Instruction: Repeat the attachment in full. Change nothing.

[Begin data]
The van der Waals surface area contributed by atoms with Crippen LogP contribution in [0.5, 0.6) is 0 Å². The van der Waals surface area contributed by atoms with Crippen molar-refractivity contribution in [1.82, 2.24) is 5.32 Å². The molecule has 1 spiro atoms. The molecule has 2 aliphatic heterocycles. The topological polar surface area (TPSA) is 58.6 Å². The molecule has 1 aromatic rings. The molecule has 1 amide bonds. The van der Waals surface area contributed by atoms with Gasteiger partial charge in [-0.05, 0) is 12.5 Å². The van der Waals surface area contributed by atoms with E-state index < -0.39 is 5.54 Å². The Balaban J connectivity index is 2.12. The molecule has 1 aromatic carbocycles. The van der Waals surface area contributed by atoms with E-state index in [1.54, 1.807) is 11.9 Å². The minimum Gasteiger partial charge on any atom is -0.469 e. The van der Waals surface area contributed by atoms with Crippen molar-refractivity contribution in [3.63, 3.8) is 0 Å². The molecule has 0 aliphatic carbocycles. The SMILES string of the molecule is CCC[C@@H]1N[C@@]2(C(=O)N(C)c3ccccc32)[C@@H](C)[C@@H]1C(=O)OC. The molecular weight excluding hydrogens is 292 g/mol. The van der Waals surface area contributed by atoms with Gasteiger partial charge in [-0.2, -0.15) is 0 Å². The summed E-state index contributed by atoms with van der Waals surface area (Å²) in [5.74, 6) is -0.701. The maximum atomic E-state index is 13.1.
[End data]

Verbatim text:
The van der Waals surface area contributed by atoms with Crippen LogP contribution in [0.5, 0.6) is 0 Å². The van der Waals surface area contributed by atoms with Crippen molar-refractivity contribution in [1.82, 2.24) is 5.32 Å². The molecule has 1 spiro atoms. The molecule has 2 aliphatic heterocycles. The topological polar surface area (TPSA) is 58.6 Å². The molecule has 1 aromatic rings. The molecule has 1 amide bonds. The van der Waals surface area contributed by atoms with Gasteiger partial charge in [-0.05, 0) is 12.5 Å². The van der Waals surface area contributed by atoms with E-state index < -0.39 is 5.54 Å². The Balaban J connectivity index is 2.12. The molecule has 1 aromatic carbocycles. The van der Waals surface area contributed by atoms with E-state index in [1.54, 1.807) is 11.9 Å². The minimum Gasteiger partial charge on any atom is -0.469 e. The van der Waals surface area contributed by atoms with Crippen molar-refractivity contribution in [3.63, 3.8) is 0 Å². The molecule has 0 aliphatic carbocycles. The SMILES string of the molecule is CCC[C@@H]1N[C@@]2(C(=O)N(C)c3ccccc32)[C@@H](C)[C@@H]1C(=O)OC. The molecular weight excluding hydrogens is 292 g/mol. The van der Waals surface area contributed by atoms with Gasteiger partial charge in [-0.2, -0.15) is 0 Å². The summed E-state index contributed by atoms with van der Waals surface area (Å²) in [5.74, 6) is -0.701. The maximum atomic E-state index is 13.1.